Largely because of the U.S. Supreme Court’s 1975 decision in Withrow v. Larkin, the accepted view for decades has been that a federal administrative agency does not violate the Due Process Clause by combining the functions of investigating, charging, and then resolving allegations that a person violated the law. Many federal agencies have this structure, such as the Securities and Exchange Commission and the Federal Trade Commission.
In 2016, the Supreme Court decided Williams v. Pennsylvania, a judicial disqualification case that, without addressing administrative agencies, nonetheless raises a substantial question about one aspect of the combination of functions at agencies. The Court held that due process prevented a judge from sitting in a case in which he had participated as a district attorney years earlier. The operative principle for the decision was that “the Court has determined that an unconstitutional potential for bias exists when the same person serves as both accuser and adjudicator in a case.”
In a recent paper, I discuss whether Williams affects our understanding of Withrow and the established position that a federal agency may charge and adjudicate the same case. The paper concludes that Williams should supersede Withrow on the need to disqualify a commissioner or agency head from a particular adjudication if the official played a meaningful role in the initiation of proceedings against the defendant. Voting to approve enforcement charges would be a meaningful role. The due process cases on disqualification do not seem to permit a compromise on the high standards of impartiality demanded of an agency decision-maker in determining whether a private party committed a violation of law.
That reading of Williams threatens to unsettle standard practices at various agencies, but a closer look at SEC procedures shows that it could accommodate the rule in Williams yet retain the combination of charging and adjudicating at the commission level. Because of commissioner turnover and quorum rules, SEC officials could continue to bring enforcement cases and review nearly all ALJ decisions while disqualifying individual commissioners under Williams when necessary.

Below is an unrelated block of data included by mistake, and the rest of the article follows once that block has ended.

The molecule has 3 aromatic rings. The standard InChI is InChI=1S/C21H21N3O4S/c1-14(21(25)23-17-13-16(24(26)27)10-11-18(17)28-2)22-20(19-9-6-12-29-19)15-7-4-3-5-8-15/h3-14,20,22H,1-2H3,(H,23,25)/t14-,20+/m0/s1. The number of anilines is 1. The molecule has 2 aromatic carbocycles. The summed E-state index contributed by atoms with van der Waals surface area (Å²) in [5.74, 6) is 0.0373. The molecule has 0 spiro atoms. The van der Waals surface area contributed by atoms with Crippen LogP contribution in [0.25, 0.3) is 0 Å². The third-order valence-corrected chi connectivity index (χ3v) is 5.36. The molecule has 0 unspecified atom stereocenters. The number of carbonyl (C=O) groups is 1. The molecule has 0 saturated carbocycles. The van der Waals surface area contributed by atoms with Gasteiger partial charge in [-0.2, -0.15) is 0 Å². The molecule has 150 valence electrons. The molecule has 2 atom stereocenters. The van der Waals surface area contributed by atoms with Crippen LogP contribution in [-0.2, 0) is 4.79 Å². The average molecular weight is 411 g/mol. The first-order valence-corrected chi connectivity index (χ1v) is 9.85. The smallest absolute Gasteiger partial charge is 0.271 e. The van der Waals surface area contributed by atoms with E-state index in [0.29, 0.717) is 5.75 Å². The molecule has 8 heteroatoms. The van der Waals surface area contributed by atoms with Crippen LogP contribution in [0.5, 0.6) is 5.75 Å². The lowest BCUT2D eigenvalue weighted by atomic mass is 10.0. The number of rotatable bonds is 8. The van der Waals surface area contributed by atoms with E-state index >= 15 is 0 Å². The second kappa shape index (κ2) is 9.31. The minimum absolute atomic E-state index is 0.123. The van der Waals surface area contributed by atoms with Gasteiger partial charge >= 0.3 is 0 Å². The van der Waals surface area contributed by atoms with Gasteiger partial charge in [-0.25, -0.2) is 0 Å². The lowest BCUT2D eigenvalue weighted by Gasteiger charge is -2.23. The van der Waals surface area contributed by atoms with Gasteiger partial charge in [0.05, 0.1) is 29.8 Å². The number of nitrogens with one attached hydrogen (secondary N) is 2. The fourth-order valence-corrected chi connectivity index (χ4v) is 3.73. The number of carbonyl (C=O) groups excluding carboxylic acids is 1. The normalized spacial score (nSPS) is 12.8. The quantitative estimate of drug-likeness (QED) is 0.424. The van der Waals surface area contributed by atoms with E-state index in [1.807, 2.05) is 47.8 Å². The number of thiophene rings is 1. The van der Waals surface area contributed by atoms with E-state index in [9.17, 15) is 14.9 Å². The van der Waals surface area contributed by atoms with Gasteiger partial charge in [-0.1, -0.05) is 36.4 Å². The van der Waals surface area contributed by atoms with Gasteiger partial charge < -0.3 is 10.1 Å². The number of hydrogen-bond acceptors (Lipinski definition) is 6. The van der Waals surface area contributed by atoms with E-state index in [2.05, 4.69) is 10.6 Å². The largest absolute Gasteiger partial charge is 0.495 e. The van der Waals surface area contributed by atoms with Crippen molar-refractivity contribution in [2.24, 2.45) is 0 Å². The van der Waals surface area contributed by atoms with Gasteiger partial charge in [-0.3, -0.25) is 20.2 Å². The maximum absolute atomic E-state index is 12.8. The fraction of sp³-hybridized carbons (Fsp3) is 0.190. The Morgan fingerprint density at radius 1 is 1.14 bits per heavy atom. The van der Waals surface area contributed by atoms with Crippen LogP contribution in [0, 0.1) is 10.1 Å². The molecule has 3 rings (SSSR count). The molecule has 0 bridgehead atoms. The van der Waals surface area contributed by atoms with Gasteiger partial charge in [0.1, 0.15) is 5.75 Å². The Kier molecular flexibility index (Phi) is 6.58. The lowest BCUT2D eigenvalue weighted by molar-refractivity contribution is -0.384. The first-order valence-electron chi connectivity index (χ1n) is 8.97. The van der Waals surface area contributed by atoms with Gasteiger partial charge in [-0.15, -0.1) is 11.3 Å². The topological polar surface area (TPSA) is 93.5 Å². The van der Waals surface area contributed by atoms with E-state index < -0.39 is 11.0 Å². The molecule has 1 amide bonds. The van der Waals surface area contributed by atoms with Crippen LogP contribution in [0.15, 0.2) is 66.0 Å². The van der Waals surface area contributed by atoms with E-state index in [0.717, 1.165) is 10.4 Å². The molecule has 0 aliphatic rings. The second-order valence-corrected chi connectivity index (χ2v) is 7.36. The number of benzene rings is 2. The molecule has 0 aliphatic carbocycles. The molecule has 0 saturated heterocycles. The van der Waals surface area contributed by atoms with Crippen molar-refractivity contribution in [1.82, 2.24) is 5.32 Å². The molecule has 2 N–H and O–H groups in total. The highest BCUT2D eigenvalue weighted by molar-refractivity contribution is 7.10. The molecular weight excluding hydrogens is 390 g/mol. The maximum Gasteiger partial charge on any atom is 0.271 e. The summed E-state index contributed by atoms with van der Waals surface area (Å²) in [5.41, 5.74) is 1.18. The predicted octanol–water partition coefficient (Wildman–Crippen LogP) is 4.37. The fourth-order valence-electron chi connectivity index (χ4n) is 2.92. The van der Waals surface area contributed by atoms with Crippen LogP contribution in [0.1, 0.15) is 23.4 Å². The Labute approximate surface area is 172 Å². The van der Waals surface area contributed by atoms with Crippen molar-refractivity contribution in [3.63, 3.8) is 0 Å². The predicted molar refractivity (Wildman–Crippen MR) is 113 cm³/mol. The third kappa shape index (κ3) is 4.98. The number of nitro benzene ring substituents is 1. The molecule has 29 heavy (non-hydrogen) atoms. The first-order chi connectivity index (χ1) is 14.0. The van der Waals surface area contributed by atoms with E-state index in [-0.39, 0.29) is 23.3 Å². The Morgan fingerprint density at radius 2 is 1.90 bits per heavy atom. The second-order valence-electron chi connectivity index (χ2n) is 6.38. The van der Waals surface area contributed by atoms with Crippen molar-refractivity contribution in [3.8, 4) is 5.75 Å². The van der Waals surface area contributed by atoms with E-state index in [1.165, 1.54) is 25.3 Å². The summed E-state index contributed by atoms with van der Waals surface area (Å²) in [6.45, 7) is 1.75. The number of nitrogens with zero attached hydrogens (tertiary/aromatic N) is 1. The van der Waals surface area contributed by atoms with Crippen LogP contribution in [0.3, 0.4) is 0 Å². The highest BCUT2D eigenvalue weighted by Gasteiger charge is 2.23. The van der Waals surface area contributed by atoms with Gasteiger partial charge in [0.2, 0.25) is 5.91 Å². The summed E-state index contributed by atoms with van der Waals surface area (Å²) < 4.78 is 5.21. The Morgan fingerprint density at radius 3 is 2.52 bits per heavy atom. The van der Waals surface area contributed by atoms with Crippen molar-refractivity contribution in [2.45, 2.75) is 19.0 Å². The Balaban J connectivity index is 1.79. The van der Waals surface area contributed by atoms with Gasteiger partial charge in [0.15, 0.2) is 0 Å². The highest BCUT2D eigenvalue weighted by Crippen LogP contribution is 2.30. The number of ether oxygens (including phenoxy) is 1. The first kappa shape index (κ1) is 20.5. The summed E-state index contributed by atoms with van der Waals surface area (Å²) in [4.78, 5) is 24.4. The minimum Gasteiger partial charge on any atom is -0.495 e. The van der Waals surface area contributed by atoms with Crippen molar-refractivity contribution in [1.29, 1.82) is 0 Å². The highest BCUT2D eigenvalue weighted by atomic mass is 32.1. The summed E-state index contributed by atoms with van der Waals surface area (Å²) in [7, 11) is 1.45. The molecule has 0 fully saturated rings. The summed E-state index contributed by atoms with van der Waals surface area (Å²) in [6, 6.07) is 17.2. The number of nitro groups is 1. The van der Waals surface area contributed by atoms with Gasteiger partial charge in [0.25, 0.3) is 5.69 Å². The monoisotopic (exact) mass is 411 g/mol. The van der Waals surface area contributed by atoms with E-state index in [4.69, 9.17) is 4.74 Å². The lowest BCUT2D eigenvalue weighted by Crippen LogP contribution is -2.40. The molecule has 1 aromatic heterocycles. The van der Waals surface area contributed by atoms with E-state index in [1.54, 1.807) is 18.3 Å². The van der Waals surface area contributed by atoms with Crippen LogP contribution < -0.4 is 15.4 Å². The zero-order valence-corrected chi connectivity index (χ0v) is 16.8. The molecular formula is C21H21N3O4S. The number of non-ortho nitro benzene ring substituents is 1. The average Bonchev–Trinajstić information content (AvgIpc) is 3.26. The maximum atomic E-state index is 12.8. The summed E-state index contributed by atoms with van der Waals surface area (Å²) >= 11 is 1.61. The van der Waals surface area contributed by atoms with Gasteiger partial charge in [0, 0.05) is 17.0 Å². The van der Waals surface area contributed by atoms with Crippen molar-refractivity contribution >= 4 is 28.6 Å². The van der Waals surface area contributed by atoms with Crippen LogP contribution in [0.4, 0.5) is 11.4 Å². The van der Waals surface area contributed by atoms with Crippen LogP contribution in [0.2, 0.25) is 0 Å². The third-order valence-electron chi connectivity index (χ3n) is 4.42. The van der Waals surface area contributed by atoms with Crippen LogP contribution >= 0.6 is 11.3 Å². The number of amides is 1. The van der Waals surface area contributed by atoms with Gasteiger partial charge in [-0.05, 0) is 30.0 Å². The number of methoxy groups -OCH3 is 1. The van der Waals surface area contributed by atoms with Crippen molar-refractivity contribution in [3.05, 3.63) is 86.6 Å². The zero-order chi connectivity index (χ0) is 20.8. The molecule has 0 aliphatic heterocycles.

The discussion in my paper is limited to the narrow due process claim applicable to individual agency heads and does not address whether Williams renews constitutional questions about the propriety of combining enforcement and adjudication in one agency. Williams dealt with the specific circumstances of an individual accuser turned adjudicator. It did not examine larger institutional questions about whether an agency carries an inherent bias from the combination of functions or whether the Constitution’s structure of separated powers prevents Congress from authorizing a single agency to charge a violation of law and then adjudicate the charge. Williams may be applied at federal agencies while leaving the legacy of Withrow largely intact.
This post comes to us from Andrew Vollmer, Professor of Law, General Faculty, and Director of the John W. Glynn, Jr. Law & Business Program, at the University of Virginia School of Law. He was Deputy General Counsel of the Securities and Exchange Commission and a partner in the securities enforcement practice of Wilmer Cutler Pickering Hale and Dorr LLP. The post is based on his recent paper, “Accusers as Adjudicators in Agency Enforcement Proceedings,” forthcoming in 52 U. Mich. J.L. Reform and available here.